New Ford CEO Jim Hackett unveiled his first detailed plan for the future of the vehicle maker Tuesday. He talked less about design thinking, the subject of my recent profile about him, and more about new priorities, including electric and autonomous vehicles as well as SUVs and trucks.
Design thinking is a product-management philosophy that its proponents refer to as human-centered, and it is particularly popular in Silicon Valley. Hackett’s public plans, on the other hand, reflect good old-fashioned strategic planning and an acknowledgment that Ford’s market is shifting. He said the company needs to de-emphasize increasingly less popular passenger cars, especially the kind that burn gasoline, and focus more on electric vehicles and wildly popular vehicles that hold stuff in addition to people.
Consistent with the themes Hackett has pursued in his short tenure at Ford, including his pre-CEO stint running the company’s “smart mobility” (aka alternative revenue source) unit, Hackett emphasized so-called connected cars. Should Ford succeed in equipping all its cars with information that gets communicated back to its servers, it will become a “big data” company, a beyond-vehicles opportunity that is as promising as it is murky.
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Incidentally, if you read one article about the future of the global automotive industry, make it The Wall Street Journal’s compelling narrative about China’s efforts to create an electric car market by fiat. (I mean that in the sense of official order, not the Italian carmaker; Also, if you read yesterday’s column you’ll understand why I link unapologetically to articles that require subscriptions.) China’s mandate might end up as one of the greatest “student body left” commercial and industrial calls of all time. (For the uninformed, I apologize for mixing football and policy metaphors.) It’s yet another example of the grand experiment happening before our eyes in the world’s second largest economy.
Paul Otellini, CEO of Intel from 2005 to 2013, died Tuesday. He was the first and only non-engineer to lead the company, a fact reflected in the endearing statement from current Intel CEO Brian Krzanich: “He was the relentless voice of the customer in a sea of engineers, and he taught us that we only win when we put the customer first.”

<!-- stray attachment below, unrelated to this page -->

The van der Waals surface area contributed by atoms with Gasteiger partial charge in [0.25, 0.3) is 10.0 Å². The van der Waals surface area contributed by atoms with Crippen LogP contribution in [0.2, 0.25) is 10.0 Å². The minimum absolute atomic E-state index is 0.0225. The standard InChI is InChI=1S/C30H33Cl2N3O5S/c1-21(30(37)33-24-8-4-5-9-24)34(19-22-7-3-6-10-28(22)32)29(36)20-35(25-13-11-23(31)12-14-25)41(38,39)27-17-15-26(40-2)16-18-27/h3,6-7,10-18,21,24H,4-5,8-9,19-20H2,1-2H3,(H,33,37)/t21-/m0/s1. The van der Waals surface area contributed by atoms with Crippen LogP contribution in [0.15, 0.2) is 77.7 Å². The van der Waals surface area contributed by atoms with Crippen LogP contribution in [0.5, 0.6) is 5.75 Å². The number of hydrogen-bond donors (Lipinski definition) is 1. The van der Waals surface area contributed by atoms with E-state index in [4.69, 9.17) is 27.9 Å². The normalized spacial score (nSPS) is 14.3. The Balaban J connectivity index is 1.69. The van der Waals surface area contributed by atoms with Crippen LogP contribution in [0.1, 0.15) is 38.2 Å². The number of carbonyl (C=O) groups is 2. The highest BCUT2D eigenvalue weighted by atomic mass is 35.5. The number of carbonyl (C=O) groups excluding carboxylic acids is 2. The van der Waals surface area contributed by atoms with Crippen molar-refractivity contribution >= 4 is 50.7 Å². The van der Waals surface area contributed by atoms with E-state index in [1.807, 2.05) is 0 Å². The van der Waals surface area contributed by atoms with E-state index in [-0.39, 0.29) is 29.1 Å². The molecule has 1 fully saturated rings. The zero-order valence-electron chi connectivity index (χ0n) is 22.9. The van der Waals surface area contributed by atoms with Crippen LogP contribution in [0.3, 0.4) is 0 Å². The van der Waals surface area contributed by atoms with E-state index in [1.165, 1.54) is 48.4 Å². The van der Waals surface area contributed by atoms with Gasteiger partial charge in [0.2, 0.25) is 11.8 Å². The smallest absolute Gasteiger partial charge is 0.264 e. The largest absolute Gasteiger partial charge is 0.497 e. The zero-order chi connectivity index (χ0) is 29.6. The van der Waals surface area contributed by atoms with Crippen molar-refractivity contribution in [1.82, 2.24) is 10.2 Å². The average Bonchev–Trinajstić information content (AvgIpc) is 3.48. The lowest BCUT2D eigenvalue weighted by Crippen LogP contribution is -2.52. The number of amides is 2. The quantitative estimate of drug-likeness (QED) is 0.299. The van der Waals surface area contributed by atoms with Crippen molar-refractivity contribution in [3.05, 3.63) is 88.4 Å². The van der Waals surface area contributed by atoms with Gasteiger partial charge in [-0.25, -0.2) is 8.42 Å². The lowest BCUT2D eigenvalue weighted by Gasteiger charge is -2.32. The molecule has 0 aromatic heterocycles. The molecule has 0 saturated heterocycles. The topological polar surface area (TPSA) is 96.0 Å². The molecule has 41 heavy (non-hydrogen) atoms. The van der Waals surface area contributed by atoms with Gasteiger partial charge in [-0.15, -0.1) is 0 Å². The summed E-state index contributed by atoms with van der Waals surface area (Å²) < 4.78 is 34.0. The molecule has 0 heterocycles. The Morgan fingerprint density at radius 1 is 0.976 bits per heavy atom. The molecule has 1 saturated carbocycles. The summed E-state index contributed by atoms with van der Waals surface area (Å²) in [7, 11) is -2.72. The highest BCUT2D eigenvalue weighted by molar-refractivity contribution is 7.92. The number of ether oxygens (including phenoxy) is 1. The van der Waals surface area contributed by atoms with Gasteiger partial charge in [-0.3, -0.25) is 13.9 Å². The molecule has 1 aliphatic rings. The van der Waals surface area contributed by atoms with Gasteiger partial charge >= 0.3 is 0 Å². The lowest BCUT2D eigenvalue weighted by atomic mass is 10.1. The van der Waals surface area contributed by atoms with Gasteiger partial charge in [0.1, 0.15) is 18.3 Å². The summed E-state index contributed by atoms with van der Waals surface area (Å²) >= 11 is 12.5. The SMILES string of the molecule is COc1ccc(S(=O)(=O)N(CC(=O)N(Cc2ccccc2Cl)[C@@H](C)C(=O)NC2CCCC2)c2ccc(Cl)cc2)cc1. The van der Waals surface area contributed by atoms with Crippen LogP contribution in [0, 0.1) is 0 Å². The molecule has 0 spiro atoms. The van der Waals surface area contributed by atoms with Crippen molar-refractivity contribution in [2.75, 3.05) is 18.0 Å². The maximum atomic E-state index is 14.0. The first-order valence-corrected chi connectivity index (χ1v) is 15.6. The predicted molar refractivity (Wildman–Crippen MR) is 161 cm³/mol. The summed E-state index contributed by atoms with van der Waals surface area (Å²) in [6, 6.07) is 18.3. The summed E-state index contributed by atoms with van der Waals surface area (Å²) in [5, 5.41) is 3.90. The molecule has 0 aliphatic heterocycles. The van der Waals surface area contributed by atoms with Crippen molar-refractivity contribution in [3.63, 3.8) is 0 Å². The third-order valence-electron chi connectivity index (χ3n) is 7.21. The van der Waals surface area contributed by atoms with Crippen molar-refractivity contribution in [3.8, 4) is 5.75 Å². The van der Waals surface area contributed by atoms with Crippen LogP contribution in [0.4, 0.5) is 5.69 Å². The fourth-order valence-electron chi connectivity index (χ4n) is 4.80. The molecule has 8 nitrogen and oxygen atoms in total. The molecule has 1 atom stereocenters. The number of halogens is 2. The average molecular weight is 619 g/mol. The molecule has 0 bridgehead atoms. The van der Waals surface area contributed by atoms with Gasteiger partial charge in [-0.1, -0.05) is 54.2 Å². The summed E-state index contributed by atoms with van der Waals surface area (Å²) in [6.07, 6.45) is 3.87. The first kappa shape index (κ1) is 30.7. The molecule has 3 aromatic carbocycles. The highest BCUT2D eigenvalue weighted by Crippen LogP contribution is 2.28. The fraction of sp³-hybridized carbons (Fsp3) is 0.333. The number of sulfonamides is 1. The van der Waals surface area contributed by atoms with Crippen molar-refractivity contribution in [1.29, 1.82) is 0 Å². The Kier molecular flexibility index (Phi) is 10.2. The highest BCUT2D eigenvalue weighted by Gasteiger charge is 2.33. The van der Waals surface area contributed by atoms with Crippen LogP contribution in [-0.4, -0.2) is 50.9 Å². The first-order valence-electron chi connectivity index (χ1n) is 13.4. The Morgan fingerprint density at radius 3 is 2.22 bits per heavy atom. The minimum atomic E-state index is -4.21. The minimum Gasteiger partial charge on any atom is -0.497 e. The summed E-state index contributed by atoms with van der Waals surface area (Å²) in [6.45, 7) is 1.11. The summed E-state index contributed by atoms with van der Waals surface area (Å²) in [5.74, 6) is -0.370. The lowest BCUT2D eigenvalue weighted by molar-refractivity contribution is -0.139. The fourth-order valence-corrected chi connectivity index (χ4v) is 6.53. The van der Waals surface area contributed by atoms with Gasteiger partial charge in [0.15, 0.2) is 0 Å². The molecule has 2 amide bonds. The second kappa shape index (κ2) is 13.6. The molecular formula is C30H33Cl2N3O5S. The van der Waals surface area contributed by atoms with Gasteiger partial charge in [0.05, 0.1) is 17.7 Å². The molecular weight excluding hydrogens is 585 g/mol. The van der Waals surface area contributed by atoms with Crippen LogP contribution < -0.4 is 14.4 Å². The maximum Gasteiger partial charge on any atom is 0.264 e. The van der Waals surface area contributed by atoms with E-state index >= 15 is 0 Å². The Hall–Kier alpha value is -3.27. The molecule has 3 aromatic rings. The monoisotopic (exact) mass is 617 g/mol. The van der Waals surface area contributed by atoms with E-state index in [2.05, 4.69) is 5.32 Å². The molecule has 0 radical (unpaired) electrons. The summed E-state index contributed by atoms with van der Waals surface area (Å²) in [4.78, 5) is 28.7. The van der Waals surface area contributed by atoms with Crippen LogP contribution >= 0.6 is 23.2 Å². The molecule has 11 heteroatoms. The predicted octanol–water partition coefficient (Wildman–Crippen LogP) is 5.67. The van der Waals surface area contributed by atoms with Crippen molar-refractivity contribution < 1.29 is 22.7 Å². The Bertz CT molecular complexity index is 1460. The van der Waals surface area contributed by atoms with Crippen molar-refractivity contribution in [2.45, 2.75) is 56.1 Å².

I profiled Otellini when he first became CEO. A native San Franciscan, he was a relatively guarded and quiet business executive, certainly compared to his larger-than-life mentor, Andy Grove. As his tenure drew to a close he candidly acknowledged that Intel had missed a critical shift to smartphones. He was 66 and had kept a low profile since retiring from Intel.
Outmaneuvered. Uber directors on Tuesday voted to expand the board and make other changes to dilute the power of former CEO and still shareholder Travis Kalanick. At the same time, a group of investors including SoftBank will buy up to $1.25 billion of new Uber shares at a valuation of $69 billion and up to 17% of existing stock from prior investors at a discount. More good news came from the courtroom of U.S. District Judge William Alsup. In delaying the start of the trial over Waymo’s charges of stolen trade secrets, Alsup indicated he’d seen no evidence that Uber copied any of Waymo’s technology.
For what it’s worth. Former Equifax CEO Richard Smith appeared before Congress on Tuesday and repeatedly apologized for the data breach at his company that exposed personal data from 145 million consumers. Smith admitted that the Department of Homeland Security warned Equifax about a security weakness in March but the company did nothing. The personal data disaster is prompting the Trump administration to rethink the use of social security numbers. “I feel very strongly that the Social Security number has outlived its usefulness,” White House cybersecurity coordinator Rob Joyce said at a conference on Tuesday. What people really should have is a “modern cryptographic identifier,” he suggested.
Shiny new things. Google holds what’s becoming an annual hardware unveiling event today in San Francisco starting at noon Eastern Time, 9 a.m. Pacific Time. Expected new devices include the Pixel 2 smartphone, a mini version of the Google Home speaker/digital assistant, an updated Chromebook Pixel laptop, and possibly a new version of the Daydream VR headset. You can follow along live on YouTube.
Nice exit. New York startup Body Labs got bought by Amazon, Techcrunch reported. The company creates virtual 3D body models that can be added to shopping apps to help customers see how an item of clothing might fit, for example. Amazon rival Walmart was also fishing in the Big Apple’s startup waters this week, grabbing Brooklyn-based delivery service Parcel.
FOOD FOR THOUGHT
They can be clever or cute, and occasionally annoying, but there is no denying the popularity of the mini movie images known as GIFs that people love to paste into messaging apps, Twitter posts and anywhere else they’re allowed (even this newsletter sometimes). A ton of the images originate from one company: Giphy. Nicole Laporte at Fast Company has a profile of the supplier of GIFs seen by 300 million people a day. Cofounder and CEO Alex Chung thinks Giphy may be poised to dominate advertising in the short video-esque segments:
“Everyone is moving to the six-second ad format,” he says. “YouTube has done it. Facebook is doing it. We’ve owned that format for years. We have all the tools to make it. We have the largest distribution of that six-second content anywhere in the world—across mobile, desktop, anywhere.” Perhaps most important, Giphy has commercials that look nothing like advertising. “If it’s good,” says COO Adam Leibsohn, “it’s stuff that people want to use—to communicate, to laugh, to inform.”
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